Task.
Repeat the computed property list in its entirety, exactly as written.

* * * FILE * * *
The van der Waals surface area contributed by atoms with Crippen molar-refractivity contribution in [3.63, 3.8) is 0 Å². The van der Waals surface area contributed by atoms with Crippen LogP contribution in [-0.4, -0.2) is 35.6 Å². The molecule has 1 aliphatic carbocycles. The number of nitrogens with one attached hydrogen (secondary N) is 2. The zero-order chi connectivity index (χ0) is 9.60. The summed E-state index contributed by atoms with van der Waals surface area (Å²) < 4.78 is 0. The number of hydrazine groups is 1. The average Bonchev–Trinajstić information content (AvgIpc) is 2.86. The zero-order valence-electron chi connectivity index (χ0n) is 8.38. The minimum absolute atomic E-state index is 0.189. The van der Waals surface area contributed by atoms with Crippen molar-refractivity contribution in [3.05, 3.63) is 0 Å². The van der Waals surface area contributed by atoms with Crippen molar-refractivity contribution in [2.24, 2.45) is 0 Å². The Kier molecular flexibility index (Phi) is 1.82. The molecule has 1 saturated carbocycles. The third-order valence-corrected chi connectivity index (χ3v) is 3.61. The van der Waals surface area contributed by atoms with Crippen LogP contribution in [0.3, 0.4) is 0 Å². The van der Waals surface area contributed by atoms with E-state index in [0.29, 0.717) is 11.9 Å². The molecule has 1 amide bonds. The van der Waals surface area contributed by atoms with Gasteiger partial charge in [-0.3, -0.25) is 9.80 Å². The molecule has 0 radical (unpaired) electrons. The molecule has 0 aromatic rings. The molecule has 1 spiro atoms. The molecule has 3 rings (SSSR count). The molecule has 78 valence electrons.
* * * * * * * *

The van der Waals surface area contributed by atoms with Crippen molar-refractivity contribution in [3.63, 3.8) is 0 Å². The van der Waals surface area contributed by atoms with Crippen LogP contribution in [-0.4, -0.2) is 35.6 Å². The molecule has 1 aliphatic carbocycles. The number of nitrogens with one attached hydrogen (secondary N) is 2. The zero-order chi connectivity index (χ0) is 9.60. The summed E-state index contributed by atoms with van der Waals surface area (Å²) < 4.78 is 0. The number of hydrazine groups is 1. The average Bonchev–Trinajstić information content (AvgIpc) is 2.86. The zero-order valence-electron chi connectivity index (χ0n) is 8.38. The minimum absolute atomic E-state index is 0.189. The van der Waals surface area contributed by atoms with Crippen molar-refractivity contribution in [3.05, 3.63) is 0 Å². The van der Waals surface area contributed by atoms with Crippen molar-refractivity contribution in [2.24, 2.45) is 0 Å². The Kier molecular flexibility index (Phi) is 1.82. The molecule has 1 saturated carbocycles. The third-order valence-corrected chi connectivity index (χ3v) is 3.61. The van der Waals surface area contributed by atoms with Crippen LogP contribution in [0.3, 0.4) is 0 Å². The van der Waals surface area contributed by atoms with E-state index in [0.29, 0.717) is 11.9 Å². The molecule has 1 amide bonds. The van der Waals surface area contributed by atoms with Gasteiger partial charge in [-0.3, -0.25) is 9.80 Å². The molecule has 0 radical (unpaired) electrons. The molecule has 0 aromatic rings. The molecule has 1 spiro atoms. The molecule has 3 rings (SSSR count). The molecule has 78 valence electrons.